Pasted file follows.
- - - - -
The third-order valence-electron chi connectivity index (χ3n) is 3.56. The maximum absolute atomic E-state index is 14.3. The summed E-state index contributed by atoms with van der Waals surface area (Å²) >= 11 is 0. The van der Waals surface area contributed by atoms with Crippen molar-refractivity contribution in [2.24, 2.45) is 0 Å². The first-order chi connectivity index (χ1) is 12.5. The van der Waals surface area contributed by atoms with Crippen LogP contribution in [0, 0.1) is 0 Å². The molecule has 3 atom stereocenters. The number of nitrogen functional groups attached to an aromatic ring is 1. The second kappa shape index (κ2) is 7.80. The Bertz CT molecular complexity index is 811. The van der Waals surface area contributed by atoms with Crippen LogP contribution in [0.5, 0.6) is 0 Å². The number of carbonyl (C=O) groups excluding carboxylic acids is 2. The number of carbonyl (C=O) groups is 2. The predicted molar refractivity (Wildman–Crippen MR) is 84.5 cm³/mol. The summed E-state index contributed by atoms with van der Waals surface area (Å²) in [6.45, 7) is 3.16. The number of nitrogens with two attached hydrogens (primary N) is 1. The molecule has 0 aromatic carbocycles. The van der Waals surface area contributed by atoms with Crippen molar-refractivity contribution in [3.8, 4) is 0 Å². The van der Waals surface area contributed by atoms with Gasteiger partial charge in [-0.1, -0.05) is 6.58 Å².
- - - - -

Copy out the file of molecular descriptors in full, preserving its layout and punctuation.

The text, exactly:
The third-order valence-electron chi connectivity index (χ3n) is 3.56. The maximum absolute atomic E-state index is 14.3. The summed E-state index contributed by atoms with van der Waals surface area (Å²) >= 11 is 0. The van der Waals surface area contributed by atoms with Crippen molar-refractivity contribution in [2.24, 2.45) is 0 Å². The first-order chi connectivity index (χ1) is 12.5. The van der Waals surface area contributed by atoms with Crippen LogP contribution in [0, 0.1) is 0 Å². The molecule has 3 atom stereocenters. The number of nitrogen functional groups attached to an aromatic ring is 1. The second kappa shape index (κ2) is 7.80. The Bertz CT molecular complexity index is 811. The van der Waals surface area contributed by atoms with Crippen LogP contribution in [0.5, 0.6) is 0 Å². The number of carbonyl (C=O) groups excluding carboxylic acids is 2. The number of carbonyl (C=O) groups is 2. The predicted molar refractivity (Wildman–Crippen MR) is 84.5 cm³/mol. The summed E-state index contributed by atoms with van der Waals surface area (Å²) in [6.45, 7) is 3.16. The number of nitrogens with two attached hydrogens (primary N) is 1. The molecule has 0 aromatic carbocycles. The van der Waals surface area contributed by atoms with Crippen molar-refractivity contribution in [3.8, 4) is 0 Å². The van der Waals surface area contributed by atoms with Gasteiger partial charge in [-0.1, -0.05) is 6.58 Å².